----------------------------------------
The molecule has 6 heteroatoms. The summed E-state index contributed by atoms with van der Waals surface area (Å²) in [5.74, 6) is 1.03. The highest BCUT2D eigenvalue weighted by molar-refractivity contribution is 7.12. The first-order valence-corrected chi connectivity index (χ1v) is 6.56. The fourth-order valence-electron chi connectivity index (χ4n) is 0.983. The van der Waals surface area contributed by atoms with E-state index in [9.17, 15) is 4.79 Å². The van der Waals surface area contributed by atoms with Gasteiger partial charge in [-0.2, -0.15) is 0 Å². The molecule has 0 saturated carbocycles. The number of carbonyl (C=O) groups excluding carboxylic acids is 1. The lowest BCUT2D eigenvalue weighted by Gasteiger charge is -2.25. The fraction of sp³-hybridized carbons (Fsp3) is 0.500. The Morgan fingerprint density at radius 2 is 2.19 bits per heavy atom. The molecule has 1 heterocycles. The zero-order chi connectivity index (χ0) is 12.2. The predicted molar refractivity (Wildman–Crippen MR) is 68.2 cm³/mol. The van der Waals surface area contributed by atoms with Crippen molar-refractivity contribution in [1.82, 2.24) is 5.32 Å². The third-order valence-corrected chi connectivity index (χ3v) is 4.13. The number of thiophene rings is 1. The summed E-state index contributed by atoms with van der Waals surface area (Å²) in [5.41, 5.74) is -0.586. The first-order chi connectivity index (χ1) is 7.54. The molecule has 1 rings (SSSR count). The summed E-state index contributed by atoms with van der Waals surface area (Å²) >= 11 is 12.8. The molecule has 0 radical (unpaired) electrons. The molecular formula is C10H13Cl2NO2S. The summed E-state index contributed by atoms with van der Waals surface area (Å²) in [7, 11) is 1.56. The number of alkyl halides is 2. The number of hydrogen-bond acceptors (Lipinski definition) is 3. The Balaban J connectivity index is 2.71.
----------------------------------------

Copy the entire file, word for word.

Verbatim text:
The molecule has 6 heteroatoms. The summed E-state index contributed by atoms with van der Waals surface area (Å²) in [5.74, 6) is 1.03. The highest BCUT2D eigenvalue weighted by molar-refractivity contribution is 7.12. The first-order valence-corrected chi connectivity index (χ1v) is 6.56. The fourth-order valence-electron chi connectivity index (χ4n) is 0.983. The van der Waals surface area contributed by atoms with E-state index in [9.17, 15) is 4.79 Å². The van der Waals surface area contributed by atoms with Gasteiger partial charge in [-0.2, -0.15) is 0 Å². The molecule has 0 saturated carbocycles. The number of carbonyl (C=O) groups excluding carboxylic acids is 1. The lowest BCUT2D eigenvalue weighted by Gasteiger charge is -2.25. The fraction of sp³-hybridized carbons (Fsp3) is 0.500. The Morgan fingerprint density at radius 2 is 2.19 bits per heavy atom. The molecule has 1 heterocycles. The zero-order chi connectivity index (χ0) is 12.2. The predicted molar refractivity (Wildman–Crippen MR) is 68.2 cm³/mol. The van der Waals surface area contributed by atoms with Crippen molar-refractivity contribution in [1.82, 2.24) is 5.32 Å². The third-order valence-corrected chi connectivity index (χ3v) is 4.13. The number of thiophene rings is 1. The summed E-state index contributed by atoms with van der Waals surface area (Å²) in [5.41, 5.74) is -0.586. The first-order chi connectivity index (χ1) is 7.54. The molecule has 1 rings (SSSR count). The summed E-state index contributed by atoms with van der Waals surface area (Å²) >= 11 is 12.8. The molecule has 0 radical (unpaired) electrons. The molecular formula is C10H13Cl2NO2S. The summed E-state index contributed by atoms with van der Waals surface area (Å²) in [7, 11) is 1.56. The number of alkyl halides is 2. The number of hydrogen-bond acceptors (Lipinski definition) is 3. The Balaban J connectivity index is 2.71.